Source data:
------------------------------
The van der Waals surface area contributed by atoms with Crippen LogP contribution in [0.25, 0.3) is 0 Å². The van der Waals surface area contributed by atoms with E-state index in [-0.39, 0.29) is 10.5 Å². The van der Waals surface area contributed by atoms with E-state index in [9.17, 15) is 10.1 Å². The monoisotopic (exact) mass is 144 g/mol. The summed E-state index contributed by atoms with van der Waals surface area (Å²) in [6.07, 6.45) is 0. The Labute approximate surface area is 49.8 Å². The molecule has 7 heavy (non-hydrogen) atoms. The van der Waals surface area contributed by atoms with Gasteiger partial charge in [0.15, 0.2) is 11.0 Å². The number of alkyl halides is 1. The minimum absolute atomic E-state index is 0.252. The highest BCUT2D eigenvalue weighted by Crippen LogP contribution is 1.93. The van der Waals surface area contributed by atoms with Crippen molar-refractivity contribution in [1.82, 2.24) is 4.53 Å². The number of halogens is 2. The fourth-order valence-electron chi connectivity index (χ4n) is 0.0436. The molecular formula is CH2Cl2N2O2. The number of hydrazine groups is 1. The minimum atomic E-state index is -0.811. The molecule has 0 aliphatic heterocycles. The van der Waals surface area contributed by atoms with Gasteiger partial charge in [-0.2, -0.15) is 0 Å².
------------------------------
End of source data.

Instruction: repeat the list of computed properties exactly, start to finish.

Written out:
The van der Waals surface area contributed by atoms with Crippen LogP contribution in [0.25, 0.3) is 0 Å². The van der Waals surface area contributed by atoms with E-state index in [-0.39, 0.29) is 10.5 Å². The van der Waals surface area contributed by atoms with E-state index in [9.17, 15) is 10.1 Å². The monoisotopic (exact) mass is 144 g/mol. The summed E-state index contributed by atoms with van der Waals surface area (Å²) in [6.07, 6.45) is 0. The Labute approximate surface area is 49.8 Å². The molecule has 7 heavy (non-hydrogen) atoms. The van der Waals surface area contributed by atoms with Gasteiger partial charge in [0.15, 0.2) is 11.0 Å². The number of alkyl halides is 1. The minimum absolute atomic E-state index is 0.252. The highest BCUT2D eigenvalue weighted by Crippen LogP contribution is 1.93. The van der Waals surface area contributed by atoms with Crippen molar-refractivity contribution in [1.82, 2.24) is 4.53 Å². The number of halogens is 2. The fourth-order valence-electron chi connectivity index (χ4n) is 0.0436. The molecular formula is CH2Cl2N2O2. The number of hydrazine groups is 1. The minimum atomic E-state index is -0.811. The molecule has 0 aliphatic heterocycles. The van der Waals surface area contributed by atoms with Gasteiger partial charge in [-0.2, -0.15) is 0 Å².